DS said he had already booked the traditional travelling book display from the Canadian publishers for Debrecen. PS said that if the number of participants is over 100, then some publishers should be invited to the conference with a display place to be paid for. If there are Canadian businesses around, and they are willing to support it, then the conference can be a good place for them: the web site, promotion etc.

 

After this discussion of the conference ended, Peter Szaffko and Judit Molnar left, and the CE meeting continued.

 

10.  Financial Report

10.1 Financial report to end of fiscal year 2004/2005

DS reported that it had not been easy to put the financial report together at the end of the fiscal year. The accountant we have in Brno had to devise a system as to how to do it in accordance with the Canadian fiscal year and the Czech system. In addition, for the Czech authorities the money had to be converted into crowns, while the report to Ottawa had to be in dollars. JK was given the report just before leaving for Canada. Something over 5600 CAD was carried over from fiscal year 2004/2005 to fiscal year 2005/2006. However, it was all “earmarked” – for the Journal Vol. 4, the Debrecen conference, and one travel grant.

 

10.2  Budget request for fiscal year 2005/2006

DS reported that we had asked for 21,800 CAD, but had been given 20,500 CAD. However, since for objective reasons the Executive Committee had been unable to meet in Nis in October 2005, and in addition the Executive Committee in Budapest was linked with the meeting to make the pre-selection for FRP/ FEP applications, a considerable sum had been saved. This enabled more flexibility in this year’s activities. It also enabled the association to pay for an unexpected expense, a contribution (200 euros) to the major conference organized by the ENCS in Brussels in October 2005 (a decision taken by members of the ENCS after the budget request had been sent to Ottawa).

 

DS then elaborated on the items on the written report. All the items of the report (revenues, expenses, human resources costs, and activities) were thoroughly elaborated and discussed by the members of the EC. The report shows the budget to be balanced and as such it was approved by the members of the EC.

 

DS noted that the auditors that had been chosen to look at the books, Maria Huttova and Karel Foustka, had not actually been called upon yet. This was because a proper system had not yet been worked out for keeping the financial records (see 10.1). However, before the meeting in Debrecen he will invite them to Brno to check on all the expenditures for the fiscal year 2005/2006 as well as the expenditures to the end of September in the fiscal year 2006/2007. They will check to ensure that the expenses are justifiable and reasonable, and will report to the conference in Debrecen.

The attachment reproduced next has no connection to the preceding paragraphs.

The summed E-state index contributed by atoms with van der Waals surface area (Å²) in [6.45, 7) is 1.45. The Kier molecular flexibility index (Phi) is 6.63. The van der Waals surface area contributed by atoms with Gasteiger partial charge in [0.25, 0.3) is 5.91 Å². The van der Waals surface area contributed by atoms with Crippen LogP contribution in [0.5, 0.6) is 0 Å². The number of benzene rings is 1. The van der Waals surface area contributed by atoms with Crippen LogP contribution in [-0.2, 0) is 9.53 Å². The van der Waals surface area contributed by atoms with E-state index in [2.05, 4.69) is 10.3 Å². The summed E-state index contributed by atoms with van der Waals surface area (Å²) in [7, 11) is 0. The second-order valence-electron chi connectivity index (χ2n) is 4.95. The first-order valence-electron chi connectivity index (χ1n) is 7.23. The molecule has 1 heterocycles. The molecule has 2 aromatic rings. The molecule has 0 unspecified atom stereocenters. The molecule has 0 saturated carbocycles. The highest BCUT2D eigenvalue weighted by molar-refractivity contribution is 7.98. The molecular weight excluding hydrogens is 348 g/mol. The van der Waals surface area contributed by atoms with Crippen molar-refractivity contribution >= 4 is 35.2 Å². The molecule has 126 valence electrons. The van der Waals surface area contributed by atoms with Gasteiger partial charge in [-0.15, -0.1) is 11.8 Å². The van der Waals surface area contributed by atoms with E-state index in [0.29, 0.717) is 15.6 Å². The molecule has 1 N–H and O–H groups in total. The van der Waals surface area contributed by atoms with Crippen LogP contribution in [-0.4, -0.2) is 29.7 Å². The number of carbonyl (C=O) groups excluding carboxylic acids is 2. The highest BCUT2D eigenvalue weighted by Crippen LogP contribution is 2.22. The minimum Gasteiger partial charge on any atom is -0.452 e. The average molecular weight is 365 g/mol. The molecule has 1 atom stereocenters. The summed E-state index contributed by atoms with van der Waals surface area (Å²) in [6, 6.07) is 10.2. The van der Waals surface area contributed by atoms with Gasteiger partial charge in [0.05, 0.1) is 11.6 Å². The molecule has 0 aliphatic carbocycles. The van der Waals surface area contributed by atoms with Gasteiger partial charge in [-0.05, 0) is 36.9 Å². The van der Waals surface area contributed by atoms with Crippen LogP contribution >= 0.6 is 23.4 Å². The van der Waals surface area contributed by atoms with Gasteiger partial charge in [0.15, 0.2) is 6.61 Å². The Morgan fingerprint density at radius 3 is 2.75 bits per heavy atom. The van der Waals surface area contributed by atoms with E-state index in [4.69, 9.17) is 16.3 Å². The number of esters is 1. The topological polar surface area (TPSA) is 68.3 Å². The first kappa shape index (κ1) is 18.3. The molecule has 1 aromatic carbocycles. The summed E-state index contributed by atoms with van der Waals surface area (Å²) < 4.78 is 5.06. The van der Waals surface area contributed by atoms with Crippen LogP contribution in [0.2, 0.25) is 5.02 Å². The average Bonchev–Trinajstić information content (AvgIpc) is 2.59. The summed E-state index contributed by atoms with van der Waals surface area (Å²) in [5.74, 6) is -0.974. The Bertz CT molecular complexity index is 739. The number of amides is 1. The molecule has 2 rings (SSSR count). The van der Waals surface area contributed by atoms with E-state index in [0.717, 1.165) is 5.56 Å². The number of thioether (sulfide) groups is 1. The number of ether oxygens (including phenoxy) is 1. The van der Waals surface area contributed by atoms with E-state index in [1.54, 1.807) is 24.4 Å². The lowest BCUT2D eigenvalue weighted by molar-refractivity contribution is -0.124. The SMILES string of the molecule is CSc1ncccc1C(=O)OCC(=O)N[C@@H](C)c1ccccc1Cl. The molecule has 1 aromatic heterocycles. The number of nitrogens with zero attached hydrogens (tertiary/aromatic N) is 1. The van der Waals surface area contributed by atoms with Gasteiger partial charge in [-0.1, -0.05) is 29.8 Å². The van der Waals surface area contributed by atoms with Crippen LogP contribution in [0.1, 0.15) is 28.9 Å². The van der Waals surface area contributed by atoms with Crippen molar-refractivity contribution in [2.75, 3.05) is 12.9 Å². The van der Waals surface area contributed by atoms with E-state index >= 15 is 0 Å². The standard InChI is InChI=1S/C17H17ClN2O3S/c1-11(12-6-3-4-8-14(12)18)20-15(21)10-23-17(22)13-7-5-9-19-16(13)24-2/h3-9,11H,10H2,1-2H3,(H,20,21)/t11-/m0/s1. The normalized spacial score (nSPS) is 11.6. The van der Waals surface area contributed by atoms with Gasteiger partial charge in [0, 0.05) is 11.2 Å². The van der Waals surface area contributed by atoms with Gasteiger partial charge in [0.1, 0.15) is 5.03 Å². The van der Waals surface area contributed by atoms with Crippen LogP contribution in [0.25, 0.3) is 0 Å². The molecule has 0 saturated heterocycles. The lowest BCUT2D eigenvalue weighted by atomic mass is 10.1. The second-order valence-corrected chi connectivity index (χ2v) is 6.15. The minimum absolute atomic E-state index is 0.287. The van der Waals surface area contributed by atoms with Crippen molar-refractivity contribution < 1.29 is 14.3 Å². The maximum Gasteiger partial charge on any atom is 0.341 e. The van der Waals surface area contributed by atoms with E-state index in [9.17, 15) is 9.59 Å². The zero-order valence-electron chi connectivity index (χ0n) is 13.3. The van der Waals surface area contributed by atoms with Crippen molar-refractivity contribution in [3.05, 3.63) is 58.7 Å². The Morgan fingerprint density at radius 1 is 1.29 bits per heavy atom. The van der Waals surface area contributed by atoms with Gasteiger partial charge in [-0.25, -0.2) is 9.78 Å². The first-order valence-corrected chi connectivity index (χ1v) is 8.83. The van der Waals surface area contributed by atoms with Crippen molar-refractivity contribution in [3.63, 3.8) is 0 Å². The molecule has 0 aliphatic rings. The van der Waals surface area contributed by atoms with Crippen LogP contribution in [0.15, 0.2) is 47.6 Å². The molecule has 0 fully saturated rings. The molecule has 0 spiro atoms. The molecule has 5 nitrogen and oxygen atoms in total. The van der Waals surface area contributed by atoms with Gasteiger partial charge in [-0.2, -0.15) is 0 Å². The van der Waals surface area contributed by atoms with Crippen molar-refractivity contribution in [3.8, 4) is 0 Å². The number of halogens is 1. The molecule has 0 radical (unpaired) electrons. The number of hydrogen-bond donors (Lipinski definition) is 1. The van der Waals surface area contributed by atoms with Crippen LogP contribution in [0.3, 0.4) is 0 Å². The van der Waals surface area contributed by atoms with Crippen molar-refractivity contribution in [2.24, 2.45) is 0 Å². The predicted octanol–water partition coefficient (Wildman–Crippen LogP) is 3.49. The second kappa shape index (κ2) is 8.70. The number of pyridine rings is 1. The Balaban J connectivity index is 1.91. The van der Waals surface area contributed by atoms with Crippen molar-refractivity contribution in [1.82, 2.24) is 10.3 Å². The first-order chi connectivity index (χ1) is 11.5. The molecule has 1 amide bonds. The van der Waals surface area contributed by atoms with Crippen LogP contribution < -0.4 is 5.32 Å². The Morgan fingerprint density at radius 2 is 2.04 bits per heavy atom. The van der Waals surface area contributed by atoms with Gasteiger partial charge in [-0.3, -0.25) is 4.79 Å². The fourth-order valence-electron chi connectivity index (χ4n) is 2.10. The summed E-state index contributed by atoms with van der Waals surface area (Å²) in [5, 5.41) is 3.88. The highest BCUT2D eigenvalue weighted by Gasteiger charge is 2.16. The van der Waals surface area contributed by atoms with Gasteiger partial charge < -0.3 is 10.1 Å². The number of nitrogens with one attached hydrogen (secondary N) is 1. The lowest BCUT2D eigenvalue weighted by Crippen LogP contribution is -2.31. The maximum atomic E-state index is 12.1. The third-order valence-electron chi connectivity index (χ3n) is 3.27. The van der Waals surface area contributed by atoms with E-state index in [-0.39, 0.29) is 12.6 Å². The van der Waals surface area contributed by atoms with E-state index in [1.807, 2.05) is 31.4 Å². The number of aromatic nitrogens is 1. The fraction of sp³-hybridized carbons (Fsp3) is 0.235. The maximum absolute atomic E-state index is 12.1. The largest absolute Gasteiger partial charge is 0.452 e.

10.3 Budget request for fiscal year 2006/2007

DS promised that the budget request for this year would be made earlier than last year. However, last year even those who put their requests in fairly early had to wait a long time for approval from Ottawa. Approval of our grant came so late that it was only on 3 January 2006 that the funds appeared in the CEACS bank account in Brno. DS said he would point out to people in Ottawa the difficulties this creates for the association (in fact he had had to pay for several things out of his own pocket since there was not enough money in the bank account).

 

11. Any other business

AO suggested we should put on the web the complete list of books at Brno.  DS agreed.

 

There was some discussion about recognizing the contribution of CEACS members to the development of Canadian Studies in the region. The model of the ICCS Certificate of Merit was pointed out. It was decided to establish a CEACS Certificate of Merit along the same lines, for life-time achievement in such areas as teaching, translating, academic excellence, etc. It would be awarded once a year at the Annual Meeting of the Executive Council.

 

There was also discussion on establishing a Best MA Thesis Award. It was decided to leave a decision on the details of this up to the Executive Council.

 

12. Closing

The third meeting of the Executive Committee closed at 19:00 with all members present.